Dr Zoe says walking can reduce risk of dementia
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“I’m about to do something that should reduce chronic inflammation, improve my heart health, mood and cognition,” said Dr Mosley on his podcast Just One Thing. “I’m about to eat some oily fish – smells like the sea.” Although the doctor used to hate fish, he now tries different recipes that involve the “great brain food”.
The doctor explained that there are two “important” omega-3 fatty acids when it comes to fish – EPA and DHA.
He said: “These have been extensively studied and shown to help reduce inflammation, which is associated with a whole host of negative health outcomes, like heart disease and dementia.”
To get to the root of the link between dementia and omega-3s, Dr Mosley invited an expert to his podcast.
Dr Simon Dyall, a nutritional neuroscientist at the University of Roehampton, shared the “strong evidence” behind the positive effects of omega-3s and brain health.
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As Dr Mosley suggested, one important factor is inflammation. Dr Dyall said: “We know [omega-3s] have an important role in turning off inflammation.
“And we know that with dementia and ageing, there’s a very high inflammation component to this.”
However, the fatty acids also seem to be involved in neurogenesis, which describes the making of new brain cells.
The guest expert added: “They are also important for chemicals that help support the brain called neurotrophins.
“And they’re involved in gene regulation. So, they are fundamental at many different levels.”
However, this isn’t the only link between oily fish and the mind-robbing condition.
Studies also suggest that different societies that consumed more fish were less likely to suffer from conditions like dementia.
Dr Dyall said: “There’s a wide range of different areas where there’s fairly convincing evidence that those that eat more fish have generally better health and the oily fish are the ones that are most strongly associated with the health benefits.”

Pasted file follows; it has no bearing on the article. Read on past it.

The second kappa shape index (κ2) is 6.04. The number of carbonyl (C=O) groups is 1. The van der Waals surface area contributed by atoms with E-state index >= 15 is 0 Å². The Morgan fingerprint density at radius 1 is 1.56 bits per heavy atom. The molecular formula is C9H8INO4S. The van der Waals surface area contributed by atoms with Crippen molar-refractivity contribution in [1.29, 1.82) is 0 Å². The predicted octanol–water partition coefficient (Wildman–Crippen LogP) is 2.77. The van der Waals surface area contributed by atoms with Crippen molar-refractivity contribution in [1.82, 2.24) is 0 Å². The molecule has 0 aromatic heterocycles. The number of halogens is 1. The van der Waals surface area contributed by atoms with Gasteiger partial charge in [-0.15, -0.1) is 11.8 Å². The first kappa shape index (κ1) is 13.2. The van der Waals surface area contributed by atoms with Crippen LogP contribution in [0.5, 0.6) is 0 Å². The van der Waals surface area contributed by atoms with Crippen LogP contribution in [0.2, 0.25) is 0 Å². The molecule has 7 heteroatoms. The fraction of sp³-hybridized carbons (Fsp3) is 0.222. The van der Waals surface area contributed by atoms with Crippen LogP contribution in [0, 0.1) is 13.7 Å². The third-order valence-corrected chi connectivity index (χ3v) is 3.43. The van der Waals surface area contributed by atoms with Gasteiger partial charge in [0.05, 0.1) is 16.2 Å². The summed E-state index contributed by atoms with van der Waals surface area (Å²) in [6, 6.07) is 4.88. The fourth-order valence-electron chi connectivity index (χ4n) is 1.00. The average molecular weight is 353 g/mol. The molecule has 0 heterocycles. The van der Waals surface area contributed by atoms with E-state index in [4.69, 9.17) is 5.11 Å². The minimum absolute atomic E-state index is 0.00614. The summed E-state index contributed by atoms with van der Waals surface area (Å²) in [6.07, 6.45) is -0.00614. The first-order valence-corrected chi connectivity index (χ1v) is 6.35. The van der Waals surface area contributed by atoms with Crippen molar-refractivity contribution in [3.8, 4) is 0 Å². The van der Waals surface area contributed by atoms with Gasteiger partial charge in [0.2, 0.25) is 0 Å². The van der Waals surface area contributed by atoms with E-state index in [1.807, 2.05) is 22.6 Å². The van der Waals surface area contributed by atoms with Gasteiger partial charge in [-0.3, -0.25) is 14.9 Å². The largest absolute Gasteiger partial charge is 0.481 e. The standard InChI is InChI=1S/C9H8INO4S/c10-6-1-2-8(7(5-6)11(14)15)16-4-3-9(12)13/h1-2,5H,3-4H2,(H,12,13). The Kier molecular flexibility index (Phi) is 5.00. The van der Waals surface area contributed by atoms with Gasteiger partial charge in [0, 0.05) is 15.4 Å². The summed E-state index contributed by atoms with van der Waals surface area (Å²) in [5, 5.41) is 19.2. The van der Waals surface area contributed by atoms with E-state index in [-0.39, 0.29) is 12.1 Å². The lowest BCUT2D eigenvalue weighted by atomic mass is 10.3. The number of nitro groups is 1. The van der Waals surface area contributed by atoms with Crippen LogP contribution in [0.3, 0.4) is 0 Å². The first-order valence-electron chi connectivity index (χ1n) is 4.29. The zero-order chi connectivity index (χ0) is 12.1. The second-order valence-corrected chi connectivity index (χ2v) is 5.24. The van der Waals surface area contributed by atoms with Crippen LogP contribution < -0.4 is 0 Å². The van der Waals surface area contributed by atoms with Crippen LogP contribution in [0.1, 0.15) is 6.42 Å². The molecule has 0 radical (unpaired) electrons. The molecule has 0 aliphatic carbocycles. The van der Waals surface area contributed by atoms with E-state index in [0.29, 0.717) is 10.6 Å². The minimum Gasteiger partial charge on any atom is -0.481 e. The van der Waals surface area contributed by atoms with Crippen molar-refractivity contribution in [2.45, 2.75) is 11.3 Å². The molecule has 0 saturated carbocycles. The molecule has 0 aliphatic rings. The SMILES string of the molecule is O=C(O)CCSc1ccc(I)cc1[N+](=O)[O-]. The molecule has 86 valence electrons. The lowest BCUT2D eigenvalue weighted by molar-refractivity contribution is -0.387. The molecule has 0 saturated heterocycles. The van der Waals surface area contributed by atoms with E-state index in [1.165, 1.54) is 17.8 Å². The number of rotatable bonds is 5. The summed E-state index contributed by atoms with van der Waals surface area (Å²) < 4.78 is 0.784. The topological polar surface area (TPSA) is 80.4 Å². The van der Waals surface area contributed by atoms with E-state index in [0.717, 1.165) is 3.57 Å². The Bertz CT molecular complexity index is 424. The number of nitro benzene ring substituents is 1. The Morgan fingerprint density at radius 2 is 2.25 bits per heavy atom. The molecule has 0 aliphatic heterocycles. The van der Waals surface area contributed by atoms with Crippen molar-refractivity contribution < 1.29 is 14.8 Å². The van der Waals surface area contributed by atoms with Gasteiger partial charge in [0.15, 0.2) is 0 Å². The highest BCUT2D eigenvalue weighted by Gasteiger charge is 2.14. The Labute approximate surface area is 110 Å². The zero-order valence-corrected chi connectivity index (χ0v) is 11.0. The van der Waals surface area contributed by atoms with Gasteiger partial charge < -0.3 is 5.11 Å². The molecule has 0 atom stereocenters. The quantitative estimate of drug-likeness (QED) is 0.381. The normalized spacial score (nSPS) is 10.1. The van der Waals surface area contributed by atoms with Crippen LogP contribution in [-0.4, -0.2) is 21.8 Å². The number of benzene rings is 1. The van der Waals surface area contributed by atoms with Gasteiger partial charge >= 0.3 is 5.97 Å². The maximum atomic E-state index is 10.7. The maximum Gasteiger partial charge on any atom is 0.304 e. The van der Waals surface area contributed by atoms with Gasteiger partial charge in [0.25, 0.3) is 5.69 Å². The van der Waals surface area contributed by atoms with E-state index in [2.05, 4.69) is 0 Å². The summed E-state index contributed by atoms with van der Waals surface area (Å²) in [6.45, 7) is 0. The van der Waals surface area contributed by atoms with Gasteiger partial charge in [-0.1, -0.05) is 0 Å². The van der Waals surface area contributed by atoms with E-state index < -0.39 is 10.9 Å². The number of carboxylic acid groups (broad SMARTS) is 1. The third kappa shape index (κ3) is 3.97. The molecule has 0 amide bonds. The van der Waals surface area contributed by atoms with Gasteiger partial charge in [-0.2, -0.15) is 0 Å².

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The nutritional neuroscientist even conducted research looking into the link himself.
He told Dr Mosley: “We took women who are over 60 years of age up to, I think the oldest was 84.
“And one of the predictors for those that are at risk for dementia is a slowing in walking speed. Because walking is a very complex task.
“We supplemented them for six months, and over this time, you expect a slow decline in walking speed.
“So, in our group that got the placebo, there was the expected decline.
“But those that took the omega-3 capsules, their walking speed was slightly faster.”
If you’re unsure what fish is rich in omega-3s, Dr Mosley recommended remembering the acronym SMASH.
SMASH stands for salmon, mackerel, anchovies, sardines and herring. “Smashed fish are all great sources of omega-3 fatty acids,” he said.
Also, if you follow a plant-based diet, Dr Mosley explained that seaweed or omega-3 supplements, which come from algae, are also a “good alternative”.
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